by Jordy McElroy
The Detroit Lions had the Green Bay Packers on the ropes in a highly-competitive Monday Night Football contest featuring the two NFC North rivals. Yet, every time the Lions would deliver what looked to be the knockout blow, a yellow flag would come flying out of nowhere as a new lifeline for the Packers.
If it happened in the playoffs, it would have been New Orleans Saints and Los Angeles Rams 2018 NFC championship levels of egregious.
Two phantom hands-to-the-face penalties called against Lions defensive end Trey Flowers kept drives alive that eventually turned into points in the fourth quarter. The first penalty came on a 3rd-and-10 situation when Packers quarterback Aaron Rodgers was sacked well behind the 50-yard line.
Rodgers then proceeded to hit receiver Allen Lazard with a 35-yard touchdown pass to bring his team within two points.
Then came the dagger penalty at the end of the game, where Flowers can clearly be seen with his hands to the shoulder area. But it was still enough to draw a second flag from an official for another hands-to-the-face penalty, setting up a game-winning field goal for Packers kicker Mason Crosby and making every football fan question the anatomy of the human body.
“The umpire threw both of them,” NFL official Clete Blakeman explained after the game. “The last one was really the only one I’ve discussed with him. Basically, it’s for illegal use of the hands, hands-to-the-face foul. To be a foul, we basically need some forceful contact that’s prolonged to the head and neck area of the defender. So, in his mind he had pinned him back, it was prolonged, and that’s what created the foul.”
Perhaps the league should change the penalty to hands-to-the-upper-body to more accurately reflect what the officials are seeing on the field. On second thought, the officials could simply admit they made two errant and costly calls against the Lions.
Blakeman’s explanation of the last penalty falls flat considering Flowers’ hand was actually pressed into the shoulder area of Packers left tackle David Bakhtiari. Are we reaching a point in today’s game when defensive linemen have to keep their hands in the abdominal area in the trenches to avoid being flagged?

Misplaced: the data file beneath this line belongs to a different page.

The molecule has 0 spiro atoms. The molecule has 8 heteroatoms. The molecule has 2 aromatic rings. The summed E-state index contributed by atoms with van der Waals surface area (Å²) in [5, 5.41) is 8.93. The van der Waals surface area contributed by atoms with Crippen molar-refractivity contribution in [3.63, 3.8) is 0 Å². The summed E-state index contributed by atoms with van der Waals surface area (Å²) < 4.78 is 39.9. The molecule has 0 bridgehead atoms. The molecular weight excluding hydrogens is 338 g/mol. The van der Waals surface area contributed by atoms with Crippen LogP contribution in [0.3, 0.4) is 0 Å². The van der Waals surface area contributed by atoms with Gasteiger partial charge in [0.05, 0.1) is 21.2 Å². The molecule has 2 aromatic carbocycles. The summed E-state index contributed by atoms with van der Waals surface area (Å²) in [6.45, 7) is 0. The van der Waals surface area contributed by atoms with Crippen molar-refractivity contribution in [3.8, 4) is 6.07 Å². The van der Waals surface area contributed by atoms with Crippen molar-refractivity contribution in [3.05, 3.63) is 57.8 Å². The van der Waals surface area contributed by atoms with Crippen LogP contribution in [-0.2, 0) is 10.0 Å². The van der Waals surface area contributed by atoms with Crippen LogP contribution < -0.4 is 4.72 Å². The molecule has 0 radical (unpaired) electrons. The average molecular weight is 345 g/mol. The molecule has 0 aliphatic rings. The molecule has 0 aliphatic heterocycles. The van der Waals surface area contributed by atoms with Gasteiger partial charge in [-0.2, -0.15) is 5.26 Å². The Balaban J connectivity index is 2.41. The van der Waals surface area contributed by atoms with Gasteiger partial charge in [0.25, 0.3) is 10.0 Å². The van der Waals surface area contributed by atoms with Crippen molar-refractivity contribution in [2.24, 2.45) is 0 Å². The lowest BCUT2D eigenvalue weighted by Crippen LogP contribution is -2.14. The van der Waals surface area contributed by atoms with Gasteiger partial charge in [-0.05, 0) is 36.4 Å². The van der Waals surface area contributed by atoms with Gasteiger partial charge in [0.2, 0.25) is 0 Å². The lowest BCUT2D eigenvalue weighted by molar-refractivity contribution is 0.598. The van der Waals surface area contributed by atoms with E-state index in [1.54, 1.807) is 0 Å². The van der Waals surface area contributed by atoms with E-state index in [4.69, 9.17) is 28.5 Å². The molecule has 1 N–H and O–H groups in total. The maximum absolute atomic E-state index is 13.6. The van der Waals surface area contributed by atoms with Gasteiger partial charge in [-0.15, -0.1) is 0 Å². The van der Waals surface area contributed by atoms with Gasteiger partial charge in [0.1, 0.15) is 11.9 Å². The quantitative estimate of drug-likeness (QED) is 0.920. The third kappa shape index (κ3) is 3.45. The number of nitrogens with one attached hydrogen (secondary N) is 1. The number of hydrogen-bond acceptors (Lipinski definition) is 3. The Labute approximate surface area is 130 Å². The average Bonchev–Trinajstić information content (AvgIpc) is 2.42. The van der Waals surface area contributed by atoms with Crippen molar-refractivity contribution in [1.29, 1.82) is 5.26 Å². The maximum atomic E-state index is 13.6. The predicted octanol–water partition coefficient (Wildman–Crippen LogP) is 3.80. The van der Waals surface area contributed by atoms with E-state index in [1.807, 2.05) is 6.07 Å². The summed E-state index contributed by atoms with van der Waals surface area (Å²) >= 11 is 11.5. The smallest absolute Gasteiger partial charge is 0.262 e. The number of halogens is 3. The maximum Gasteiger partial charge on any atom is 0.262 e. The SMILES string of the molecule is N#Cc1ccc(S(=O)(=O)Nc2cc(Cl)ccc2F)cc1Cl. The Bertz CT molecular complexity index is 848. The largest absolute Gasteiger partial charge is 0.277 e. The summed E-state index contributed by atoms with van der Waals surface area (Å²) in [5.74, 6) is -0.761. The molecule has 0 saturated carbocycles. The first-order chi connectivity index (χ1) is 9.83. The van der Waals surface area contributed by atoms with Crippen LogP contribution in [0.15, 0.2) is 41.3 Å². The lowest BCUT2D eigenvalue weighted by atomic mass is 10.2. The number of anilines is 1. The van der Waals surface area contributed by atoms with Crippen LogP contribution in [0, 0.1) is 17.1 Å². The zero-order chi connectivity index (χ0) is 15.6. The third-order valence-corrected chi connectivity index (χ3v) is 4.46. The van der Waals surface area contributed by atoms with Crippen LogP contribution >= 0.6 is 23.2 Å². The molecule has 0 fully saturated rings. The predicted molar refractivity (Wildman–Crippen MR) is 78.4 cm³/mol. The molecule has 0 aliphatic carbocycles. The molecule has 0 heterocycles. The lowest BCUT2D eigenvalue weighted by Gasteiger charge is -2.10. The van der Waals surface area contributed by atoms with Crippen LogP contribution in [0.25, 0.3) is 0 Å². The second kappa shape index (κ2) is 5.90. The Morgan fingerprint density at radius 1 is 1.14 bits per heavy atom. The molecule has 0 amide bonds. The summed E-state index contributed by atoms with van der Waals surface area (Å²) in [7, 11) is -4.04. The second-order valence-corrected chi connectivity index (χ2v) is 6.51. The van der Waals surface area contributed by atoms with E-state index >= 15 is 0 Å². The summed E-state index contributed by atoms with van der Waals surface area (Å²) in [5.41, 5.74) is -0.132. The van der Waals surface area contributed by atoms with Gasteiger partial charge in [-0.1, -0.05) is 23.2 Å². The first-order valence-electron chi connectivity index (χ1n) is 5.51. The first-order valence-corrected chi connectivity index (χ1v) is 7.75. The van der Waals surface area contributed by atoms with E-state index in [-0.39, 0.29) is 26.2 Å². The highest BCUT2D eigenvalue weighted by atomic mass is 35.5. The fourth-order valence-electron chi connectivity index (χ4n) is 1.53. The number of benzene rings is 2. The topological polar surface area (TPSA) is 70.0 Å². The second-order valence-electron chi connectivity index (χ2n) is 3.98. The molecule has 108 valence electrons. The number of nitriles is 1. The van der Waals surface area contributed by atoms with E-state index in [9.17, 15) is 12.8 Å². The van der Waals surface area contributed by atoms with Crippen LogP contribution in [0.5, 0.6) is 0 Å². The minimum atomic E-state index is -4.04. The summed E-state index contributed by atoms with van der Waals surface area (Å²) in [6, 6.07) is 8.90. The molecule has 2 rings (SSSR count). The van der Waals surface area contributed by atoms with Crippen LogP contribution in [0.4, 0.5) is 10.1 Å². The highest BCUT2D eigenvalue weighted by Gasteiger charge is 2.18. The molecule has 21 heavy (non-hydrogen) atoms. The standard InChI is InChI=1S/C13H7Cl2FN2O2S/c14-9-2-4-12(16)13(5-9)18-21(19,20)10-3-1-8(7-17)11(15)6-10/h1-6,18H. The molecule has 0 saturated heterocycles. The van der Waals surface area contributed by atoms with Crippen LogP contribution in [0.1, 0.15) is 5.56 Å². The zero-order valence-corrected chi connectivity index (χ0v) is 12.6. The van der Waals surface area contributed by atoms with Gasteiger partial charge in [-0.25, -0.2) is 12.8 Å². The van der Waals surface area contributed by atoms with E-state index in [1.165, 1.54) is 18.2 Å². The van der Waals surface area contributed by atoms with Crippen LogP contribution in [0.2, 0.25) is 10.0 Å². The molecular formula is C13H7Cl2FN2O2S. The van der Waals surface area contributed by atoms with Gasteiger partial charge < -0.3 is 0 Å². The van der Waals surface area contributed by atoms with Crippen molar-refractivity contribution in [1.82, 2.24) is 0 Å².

I haven’t even mentioned the obvious pass interference penalty that wasn’t even called on Packers safety Will Redmond that ruined an opportunity for the Lions to put more points on the board.
Human error is to be expected in a game officiated by human beings, but there are some calls where an apology simply won’t suffice. The Lions had an opportunity to beat the Packers and improve to 3-2-1, which would have put them in the thick of things in arguably the toughest division in football. However, the loss brings their record down to 2-2-1 with an uphill battle to compete against three possible playoff contenders.
Granted, the Lions’ chances of competing were slim at the start of the season, but it has to be heartbreaking for fans watching them overachieve, only to have them lose the way they did against the Packers. The league could literally be another blown call in the playoffs away from making all penalties challenge-worthy.
All of the talk of “slowing the game down” is meaningless when seasons are on the line. As we learned in last season’s NFC Championship game, one blown call can have a profound impact on the outcome of an entire season. The Lions’ season isn’t necessarily ruined by Monday night’s loss, but if they somehow managed to fight their way back into contention, it’s a game that could ultimately come back to haunt them.
Meanwhile, the league should seriously consider if it needs more red flags to keep the yellow ones in check.